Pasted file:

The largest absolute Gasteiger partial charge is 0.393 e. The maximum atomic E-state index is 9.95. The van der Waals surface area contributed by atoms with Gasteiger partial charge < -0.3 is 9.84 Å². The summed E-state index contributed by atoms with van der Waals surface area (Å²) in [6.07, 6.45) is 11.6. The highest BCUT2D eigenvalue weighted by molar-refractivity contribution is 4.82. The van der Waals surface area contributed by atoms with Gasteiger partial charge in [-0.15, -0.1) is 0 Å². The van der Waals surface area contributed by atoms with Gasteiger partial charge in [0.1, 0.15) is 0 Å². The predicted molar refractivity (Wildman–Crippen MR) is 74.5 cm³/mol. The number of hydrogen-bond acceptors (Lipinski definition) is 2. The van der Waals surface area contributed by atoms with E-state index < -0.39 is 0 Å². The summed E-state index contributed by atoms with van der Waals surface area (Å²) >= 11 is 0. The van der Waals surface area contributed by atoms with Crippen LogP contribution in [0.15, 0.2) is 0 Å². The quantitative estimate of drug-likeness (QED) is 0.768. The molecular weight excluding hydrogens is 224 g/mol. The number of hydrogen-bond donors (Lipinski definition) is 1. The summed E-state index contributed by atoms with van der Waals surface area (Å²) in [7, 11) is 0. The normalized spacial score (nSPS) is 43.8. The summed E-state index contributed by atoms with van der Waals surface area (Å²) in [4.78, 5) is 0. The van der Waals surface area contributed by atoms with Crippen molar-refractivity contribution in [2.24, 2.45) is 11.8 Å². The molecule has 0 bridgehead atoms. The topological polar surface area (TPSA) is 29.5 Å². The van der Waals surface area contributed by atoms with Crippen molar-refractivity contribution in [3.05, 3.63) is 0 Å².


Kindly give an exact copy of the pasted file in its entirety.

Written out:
The largest absolute Gasteiger partial charge is 0.393 e. The maximum atomic E-state index is 9.95. The van der Waals surface area contributed by atoms with Gasteiger partial charge < -0.3 is 9.84 Å². The summed E-state index contributed by atoms with van der Waals surface area (Å²) in [6.07, 6.45) is 11.6. The highest BCUT2D eigenvalue weighted by molar-refractivity contribution is 4.82. The van der Waals surface area contributed by atoms with Gasteiger partial charge in [-0.15, -0.1) is 0 Å². The van der Waals surface area contributed by atoms with Gasteiger partial charge in [0.1, 0.15) is 0 Å². The predicted molar refractivity (Wildman–Crippen MR) is 74.5 cm³/mol. The number of hydrogen-bond acceptors (Lipinski definition) is 2. The van der Waals surface area contributed by atoms with E-state index < -0.39 is 0 Å². The summed E-state index contributed by atoms with van der Waals surface area (Å²) >= 11 is 0. The van der Waals surface area contributed by atoms with Crippen LogP contribution in [0.15, 0.2) is 0 Å². The quantitative estimate of drug-likeness (QED) is 0.768. The molecular weight excluding hydrogens is 224 g/mol. The number of hydrogen-bond donors (Lipinski definition) is 1. The summed E-state index contributed by atoms with van der Waals surface area (Å²) in [7, 11) is 0. The normalized spacial score (nSPS) is 43.8. The summed E-state index contributed by atoms with van der Waals surface area (Å²) in [4.78, 5) is 0. The van der Waals surface area contributed by atoms with Crippen molar-refractivity contribution in [2.24, 2.45) is 11.8 Å². The molecule has 0 bridgehead atoms. The topological polar surface area (TPSA) is 29.5 Å². The van der Waals surface area contributed by atoms with Crippen molar-refractivity contribution in [3.05, 3.63) is 0 Å².